PE School Roof Estimate Sought

Published 2:13 pm Tuesday, November 26, 2013

PRINCE EDWARD — It won’t hit the County’s wallet to take a look, but the cost estimate could be a sizeable one.

County school board members, with the help of Honeywell International Inc., will get a preliminary proposal that will give cost estimates for middle school repairs including replacing the middle school roof, rooftop heating and air conditioning units nearing the end of their useful life, replacing the hot water boilers with dual fuel boilers, upgrading the HVAC control system and enclosing the fifth grade entrance way.

“We’ve talked about this in previous budget sessions as being the most pressing priority among all the needs in the schools,” Division Superintendent Dr. David Smith told County supervisors at their November 14 meeting.

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The school board authorized the superintendent in October to prepare and release a request for proposals for engineering services and to analyze the roof at the middle school and make recommendations for best ways to replace it.

In the process of doing that research, Dr. Smith cited, he met with Honeywell, which has long had a maintenance contract for HVAC and heat systems with public schools. The superintendent noted that “have done a wonderful job for Prince Edward County.”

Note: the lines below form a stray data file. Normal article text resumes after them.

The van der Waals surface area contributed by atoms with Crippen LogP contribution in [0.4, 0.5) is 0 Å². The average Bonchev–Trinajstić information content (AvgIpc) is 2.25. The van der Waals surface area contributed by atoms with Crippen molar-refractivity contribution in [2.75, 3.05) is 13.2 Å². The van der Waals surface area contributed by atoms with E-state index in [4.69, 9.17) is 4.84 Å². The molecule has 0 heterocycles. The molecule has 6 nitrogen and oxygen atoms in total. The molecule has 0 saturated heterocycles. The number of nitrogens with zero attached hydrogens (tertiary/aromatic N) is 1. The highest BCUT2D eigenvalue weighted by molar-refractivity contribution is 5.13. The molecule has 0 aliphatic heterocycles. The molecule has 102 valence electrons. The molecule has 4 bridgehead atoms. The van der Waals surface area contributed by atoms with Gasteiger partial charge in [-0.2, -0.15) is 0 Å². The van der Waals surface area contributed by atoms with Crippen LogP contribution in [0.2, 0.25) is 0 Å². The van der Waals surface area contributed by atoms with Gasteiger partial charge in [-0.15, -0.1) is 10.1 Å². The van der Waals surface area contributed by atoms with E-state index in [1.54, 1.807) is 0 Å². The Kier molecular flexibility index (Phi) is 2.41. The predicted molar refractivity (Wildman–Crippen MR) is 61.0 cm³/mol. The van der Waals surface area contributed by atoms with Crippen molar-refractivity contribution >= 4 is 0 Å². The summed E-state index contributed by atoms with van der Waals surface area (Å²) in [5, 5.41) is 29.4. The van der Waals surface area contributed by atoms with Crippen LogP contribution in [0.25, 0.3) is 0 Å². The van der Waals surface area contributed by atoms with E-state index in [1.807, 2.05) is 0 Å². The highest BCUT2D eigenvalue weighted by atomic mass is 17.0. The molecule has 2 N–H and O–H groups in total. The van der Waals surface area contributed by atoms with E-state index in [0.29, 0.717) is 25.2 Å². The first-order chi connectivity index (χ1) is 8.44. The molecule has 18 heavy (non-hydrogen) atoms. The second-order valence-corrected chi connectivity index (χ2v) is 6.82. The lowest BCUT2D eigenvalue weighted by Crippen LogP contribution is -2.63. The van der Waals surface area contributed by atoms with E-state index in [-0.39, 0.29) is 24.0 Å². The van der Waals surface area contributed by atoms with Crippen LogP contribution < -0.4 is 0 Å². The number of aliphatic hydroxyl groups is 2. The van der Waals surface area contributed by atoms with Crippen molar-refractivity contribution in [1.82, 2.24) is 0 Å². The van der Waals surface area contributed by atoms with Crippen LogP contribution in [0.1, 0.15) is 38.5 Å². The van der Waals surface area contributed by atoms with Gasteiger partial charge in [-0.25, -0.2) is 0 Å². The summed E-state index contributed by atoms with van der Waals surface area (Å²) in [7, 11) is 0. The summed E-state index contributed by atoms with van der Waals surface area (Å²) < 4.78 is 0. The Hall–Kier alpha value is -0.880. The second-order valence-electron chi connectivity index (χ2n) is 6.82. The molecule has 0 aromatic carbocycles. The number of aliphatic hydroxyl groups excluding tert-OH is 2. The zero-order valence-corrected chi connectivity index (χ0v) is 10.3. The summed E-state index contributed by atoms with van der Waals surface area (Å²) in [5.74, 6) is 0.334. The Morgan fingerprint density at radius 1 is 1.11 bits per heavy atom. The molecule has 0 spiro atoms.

Honeywell detailed a process they have used in other school divisions to facilitate a performance contracting mechanism in school renovation work tied primarily to energy enhancements. The process has several steps, the first of which would not cost the county, includes requesting the firm to provide a preliminary proposal. That step is expected to give the school system cost estimates for the middle school projects as well as the career tech center boilers, control systems and that roof as well.

“It’s non-binding and it’s at no cost to the school board or to the county,” Dr. Smith said.

It will be an engineering study of the systems and include cost projects of potential energy savings.

“Now this proposal will be binding if it’s accepted by the school board and the County and if the project moves forward,” Dr. Smith said. “It’s not binding until that time.”

The decision would be made after the proposal is returned on what parts would be accepted and rejected, Dr. Smith detailed.

The big step involves funding, though there are no cost estimates yet and possible funding options. Debt service, it was noted, is expected to fall by $20,000 in the current fiscal year, and $247,000 in 2017.

“So, over the next four years, with those items dropping off, it’s conceivable that additional indebtedness might not increase the total debt service load on the school system and on the county,” Dr. Smith said.

The energy savings would also help offset some of the cost of the work, he detailed.

Honeywell would not do all the work in-house, but would seek bids for the projects.